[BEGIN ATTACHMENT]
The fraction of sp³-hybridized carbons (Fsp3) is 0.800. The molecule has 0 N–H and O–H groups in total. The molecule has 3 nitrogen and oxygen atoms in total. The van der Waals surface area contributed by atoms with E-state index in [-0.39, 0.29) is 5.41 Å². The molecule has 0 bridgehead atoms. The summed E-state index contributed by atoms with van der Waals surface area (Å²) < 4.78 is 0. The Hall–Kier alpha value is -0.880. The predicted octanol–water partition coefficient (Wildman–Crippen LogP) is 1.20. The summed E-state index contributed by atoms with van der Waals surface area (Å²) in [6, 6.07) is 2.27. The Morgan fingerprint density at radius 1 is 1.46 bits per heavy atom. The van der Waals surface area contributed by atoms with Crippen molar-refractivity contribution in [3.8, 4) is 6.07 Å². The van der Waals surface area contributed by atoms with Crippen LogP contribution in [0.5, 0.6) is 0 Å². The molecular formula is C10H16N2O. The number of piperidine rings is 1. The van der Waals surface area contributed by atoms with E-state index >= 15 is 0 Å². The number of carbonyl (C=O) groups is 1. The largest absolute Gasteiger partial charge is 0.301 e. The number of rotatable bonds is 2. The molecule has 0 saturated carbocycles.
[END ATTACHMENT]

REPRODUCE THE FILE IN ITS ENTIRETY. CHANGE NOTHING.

The fraction of sp³-hybridized carbons (Fsp3) is 0.800. The molecule has 0 N–H and O–H groups in total. The molecule has 3 nitrogen and oxygen atoms in total. The van der Waals surface area contributed by atoms with E-state index in [-0.39, 0.29) is 5.41 Å². The molecule has 0 bridgehead atoms. The summed E-state index contributed by atoms with van der Waals surface area (Å²) < 4.78 is 0. The Hall–Kier alpha value is -0.880. The predicted octanol–water partition coefficient (Wildman–Crippen LogP) is 1.20. The summed E-state index contributed by atoms with van der Waals surface area (Å²) in [6, 6.07) is 2.27. The Morgan fingerprint density at radius 1 is 1.46 bits per heavy atom. The van der Waals surface area contributed by atoms with Crippen molar-refractivity contribution in [3.8, 4) is 6.07 Å². The van der Waals surface area contributed by atoms with Crippen LogP contribution in [0.5, 0.6) is 0 Å². The molecular formula is C10H16N2O. The number of piperidine rings is 1. The van der Waals surface area contributed by atoms with E-state index >= 15 is 0 Å². The number of carbonyl (C=O) groups is 1. The largest absolute Gasteiger partial charge is 0.301 e. The number of rotatable bonds is 2. The molecule has 0 saturated carbocycles.